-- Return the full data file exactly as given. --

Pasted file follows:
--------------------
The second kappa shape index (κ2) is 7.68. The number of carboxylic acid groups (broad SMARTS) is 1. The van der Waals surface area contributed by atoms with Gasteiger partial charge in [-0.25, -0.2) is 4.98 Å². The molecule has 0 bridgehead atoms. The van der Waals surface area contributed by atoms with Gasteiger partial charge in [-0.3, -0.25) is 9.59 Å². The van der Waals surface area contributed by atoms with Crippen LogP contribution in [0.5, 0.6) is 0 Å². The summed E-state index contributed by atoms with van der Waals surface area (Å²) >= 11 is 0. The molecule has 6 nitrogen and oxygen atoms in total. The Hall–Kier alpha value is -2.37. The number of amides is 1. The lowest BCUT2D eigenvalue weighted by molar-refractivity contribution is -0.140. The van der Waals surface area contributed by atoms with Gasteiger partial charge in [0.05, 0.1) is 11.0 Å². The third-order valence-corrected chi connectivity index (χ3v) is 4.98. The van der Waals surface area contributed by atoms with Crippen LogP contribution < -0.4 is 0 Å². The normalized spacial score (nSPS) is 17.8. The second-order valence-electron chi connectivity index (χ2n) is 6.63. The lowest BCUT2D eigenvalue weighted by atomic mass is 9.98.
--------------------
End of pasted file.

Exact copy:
The second kappa shape index (κ2) is 7.68. The number of carboxylic acid groups (broad SMARTS) is 1. The van der Waals surface area contributed by atoms with Gasteiger partial charge in [-0.25, -0.2) is 4.98 Å². The molecule has 0 bridgehead atoms. The van der Waals surface area contributed by atoms with Gasteiger partial charge in [-0.3, -0.25) is 9.59 Å². The van der Waals surface area contributed by atoms with Crippen LogP contribution in [0.5, 0.6) is 0 Å². The summed E-state index contributed by atoms with van der Waals surface area (Å²) >= 11 is 0. The molecule has 6 nitrogen and oxygen atoms in total. The Hall–Kier alpha value is -2.37. The number of amides is 1. The lowest BCUT2D eigenvalue weighted by molar-refractivity contribution is -0.140. The van der Waals surface area contributed by atoms with Gasteiger partial charge in [0.05, 0.1) is 11.0 Å². The third-order valence-corrected chi connectivity index (χ3v) is 4.98. The van der Waals surface area contributed by atoms with Crippen LogP contribution < -0.4 is 0 Å². The normalized spacial score (nSPS) is 17.8. The second-order valence-electron chi connectivity index (χ2n) is 6.63. The lowest BCUT2D eigenvalue weighted by atomic mass is 9.98.